Idaho Fish and Game Department

The U.S. Forest Service on Wednesday issued a notice of non-compliance to the Idaho Department of Fish and Game after the state agency violated an agreement by using a helicopter in a central Idaho wilderness to put tracking collars on wolves.

The two-page notice includes additional requirements the state must follow when seeking approval for future landings in wilderness areas.

The Forest Service on Jan. 6 approved Fish and Game's request to use helicopters in the Frank Church River of No Return Wilderness to put collars on elk.

Latham Jenkins / Flickr Creative Commons

The Western Governors’ Association held a meeting in Boise Tuesday about the Endangered Species Act (ESA). The nonpartisan group brought together stakeholders from all ends of the natural resources spectrum.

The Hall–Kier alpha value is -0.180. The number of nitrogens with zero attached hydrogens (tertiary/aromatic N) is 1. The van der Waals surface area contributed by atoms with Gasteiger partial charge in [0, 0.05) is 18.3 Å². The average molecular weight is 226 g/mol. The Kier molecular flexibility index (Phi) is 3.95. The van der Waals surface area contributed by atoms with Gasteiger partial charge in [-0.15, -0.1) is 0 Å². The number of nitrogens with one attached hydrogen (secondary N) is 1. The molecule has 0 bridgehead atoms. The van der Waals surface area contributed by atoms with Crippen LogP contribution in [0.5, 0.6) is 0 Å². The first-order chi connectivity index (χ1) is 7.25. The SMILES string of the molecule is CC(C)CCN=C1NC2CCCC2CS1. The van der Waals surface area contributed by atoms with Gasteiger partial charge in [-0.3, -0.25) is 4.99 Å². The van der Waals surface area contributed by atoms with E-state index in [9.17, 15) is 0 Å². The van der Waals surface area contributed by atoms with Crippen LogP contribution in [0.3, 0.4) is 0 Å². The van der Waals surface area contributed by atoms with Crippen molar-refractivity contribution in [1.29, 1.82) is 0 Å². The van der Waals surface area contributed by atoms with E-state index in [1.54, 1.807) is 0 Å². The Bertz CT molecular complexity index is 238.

One of the big topics at the day-long workshop was how science is used – or could be misused – to make endangered species decisions. Richard Valdez was a panelist at the conference. He is an adviser for an environmental planning firm based in Arizona.

Frankie Barnhill / Boise State Public Radio

The federal official who oversees the Salmon-Challis National Forest says Idaho Fish and Game’s unapproved collaring of four wolves in a wilderness area last week is a “big deal.”

Dan Stahler / Yellowstone National Park Flickr

Idaho Fish and Game collared four wolves in the Frank Church Wilderness earlier this month. The action was unauthorized by the Forest Service, the agency that oversees the area.

Mike Keckler with Fish and Game says the issue comes down to a communication problem. One of the crews assigned to put tracking collars on elk in the wilderness area also collared four wolves. Keckler says they do that under normal operations, but in this case the agency had a specific agreement with the Forest Service to only collar elk.